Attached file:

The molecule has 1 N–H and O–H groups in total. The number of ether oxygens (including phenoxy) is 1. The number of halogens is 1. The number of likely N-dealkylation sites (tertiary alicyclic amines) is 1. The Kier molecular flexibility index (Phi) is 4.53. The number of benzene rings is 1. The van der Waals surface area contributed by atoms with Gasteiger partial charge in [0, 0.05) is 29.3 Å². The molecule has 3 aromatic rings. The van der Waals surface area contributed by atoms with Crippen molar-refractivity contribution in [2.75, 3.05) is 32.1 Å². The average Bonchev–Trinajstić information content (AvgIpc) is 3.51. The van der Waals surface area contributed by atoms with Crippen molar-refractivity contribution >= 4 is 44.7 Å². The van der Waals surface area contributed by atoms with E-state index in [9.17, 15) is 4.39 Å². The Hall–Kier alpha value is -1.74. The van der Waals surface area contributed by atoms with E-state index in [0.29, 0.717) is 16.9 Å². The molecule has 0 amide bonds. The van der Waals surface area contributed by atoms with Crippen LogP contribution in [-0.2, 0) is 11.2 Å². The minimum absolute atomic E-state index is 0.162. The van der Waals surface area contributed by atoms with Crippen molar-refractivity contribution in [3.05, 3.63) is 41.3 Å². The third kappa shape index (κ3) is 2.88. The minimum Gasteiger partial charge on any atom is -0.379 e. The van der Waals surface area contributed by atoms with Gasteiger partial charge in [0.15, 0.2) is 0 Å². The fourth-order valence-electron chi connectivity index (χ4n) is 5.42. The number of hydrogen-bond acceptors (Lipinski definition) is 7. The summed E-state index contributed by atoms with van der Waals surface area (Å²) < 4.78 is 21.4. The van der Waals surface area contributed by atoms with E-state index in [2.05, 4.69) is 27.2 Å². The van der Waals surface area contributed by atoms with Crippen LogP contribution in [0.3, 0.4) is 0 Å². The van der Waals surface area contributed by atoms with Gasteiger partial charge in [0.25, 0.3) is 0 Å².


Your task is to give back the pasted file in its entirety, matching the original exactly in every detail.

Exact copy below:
The molecule has 1 N–H and O–H groups in total. The number of ether oxygens (including phenoxy) is 1. The number of halogens is 1. The number of likely N-dealkylation sites (tertiary alicyclic amines) is 1. The Kier molecular flexibility index (Phi) is 4.53. The number of benzene rings is 1. The van der Waals surface area contributed by atoms with Gasteiger partial charge in [0, 0.05) is 29.3 Å². The molecule has 3 aromatic rings. The van der Waals surface area contributed by atoms with Crippen molar-refractivity contribution in [2.75, 3.05) is 32.1 Å². The average Bonchev–Trinajstić information content (AvgIpc) is 3.51. The van der Waals surface area contributed by atoms with Crippen molar-refractivity contribution >= 4 is 44.7 Å². The van der Waals surface area contributed by atoms with E-state index in [9.17, 15) is 4.39 Å². The Hall–Kier alpha value is -1.74. The van der Waals surface area contributed by atoms with E-state index in [0.29, 0.717) is 16.9 Å². The molecule has 0 amide bonds. The van der Waals surface area contributed by atoms with Crippen LogP contribution in [-0.2, 0) is 11.2 Å². The minimum absolute atomic E-state index is 0.162. The van der Waals surface area contributed by atoms with Crippen molar-refractivity contribution in [3.05, 3.63) is 41.3 Å². The third kappa shape index (κ3) is 2.88. The minimum Gasteiger partial charge on any atom is -0.379 e. The van der Waals surface area contributed by atoms with Gasteiger partial charge in [0.15, 0.2) is 0 Å². The fourth-order valence-electron chi connectivity index (χ4n) is 5.42. The number of hydrogen-bond acceptors (Lipinski definition) is 7. The summed E-state index contributed by atoms with van der Waals surface area (Å²) < 4.78 is 21.4. The van der Waals surface area contributed by atoms with E-state index in [2.05, 4.69) is 27.2 Å². The van der Waals surface area contributed by atoms with Crippen LogP contribution in [0.3, 0.4) is 0 Å². The van der Waals surface area contributed by atoms with Gasteiger partial charge in [0.25, 0.3) is 0 Å².